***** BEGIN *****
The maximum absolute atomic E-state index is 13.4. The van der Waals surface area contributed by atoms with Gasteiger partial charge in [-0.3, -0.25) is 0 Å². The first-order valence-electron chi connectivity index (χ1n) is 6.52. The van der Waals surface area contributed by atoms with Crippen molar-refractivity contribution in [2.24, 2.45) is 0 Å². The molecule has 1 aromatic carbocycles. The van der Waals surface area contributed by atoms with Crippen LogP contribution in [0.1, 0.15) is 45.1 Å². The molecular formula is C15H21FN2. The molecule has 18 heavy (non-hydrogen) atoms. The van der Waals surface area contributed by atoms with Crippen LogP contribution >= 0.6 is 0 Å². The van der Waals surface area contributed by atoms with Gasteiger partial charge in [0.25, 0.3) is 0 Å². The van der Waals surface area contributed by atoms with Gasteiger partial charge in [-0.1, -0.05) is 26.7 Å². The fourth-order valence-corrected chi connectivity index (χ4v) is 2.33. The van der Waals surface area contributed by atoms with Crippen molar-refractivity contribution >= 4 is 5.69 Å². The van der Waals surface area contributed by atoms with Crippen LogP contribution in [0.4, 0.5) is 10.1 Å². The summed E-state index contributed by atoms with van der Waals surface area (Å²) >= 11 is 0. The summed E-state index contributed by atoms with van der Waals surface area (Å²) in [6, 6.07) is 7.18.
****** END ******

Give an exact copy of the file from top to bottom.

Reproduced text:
The maximum absolute atomic E-state index is 13.4. The van der Waals surface area contributed by atoms with Gasteiger partial charge in [-0.3, -0.25) is 0 Å². The first-order valence-electron chi connectivity index (χ1n) is 6.52. The van der Waals surface area contributed by atoms with Crippen molar-refractivity contribution in [2.24, 2.45) is 0 Å². The molecule has 1 aromatic carbocycles. The van der Waals surface area contributed by atoms with Crippen LogP contribution in [0.1, 0.15) is 45.1 Å². The molecular formula is C15H21FN2. The molecule has 18 heavy (non-hydrogen) atoms. The van der Waals surface area contributed by atoms with Crippen LogP contribution >= 0.6 is 0 Å². The van der Waals surface area contributed by atoms with Gasteiger partial charge in [0.25, 0.3) is 0 Å². The van der Waals surface area contributed by atoms with Gasteiger partial charge in [-0.1, -0.05) is 26.7 Å². The fourth-order valence-corrected chi connectivity index (χ4v) is 2.33. The van der Waals surface area contributed by atoms with Crippen molar-refractivity contribution >= 4 is 5.69 Å². The van der Waals surface area contributed by atoms with Crippen LogP contribution in [0.4, 0.5) is 10.1 Å². The summed E-state index contributed by atoms with van der Waals surface area (Å²) >= 11 is 0. The summed E-state index contributed by atoms with van der Waals surface area (Å²) in [6, 6.07) is 7.18.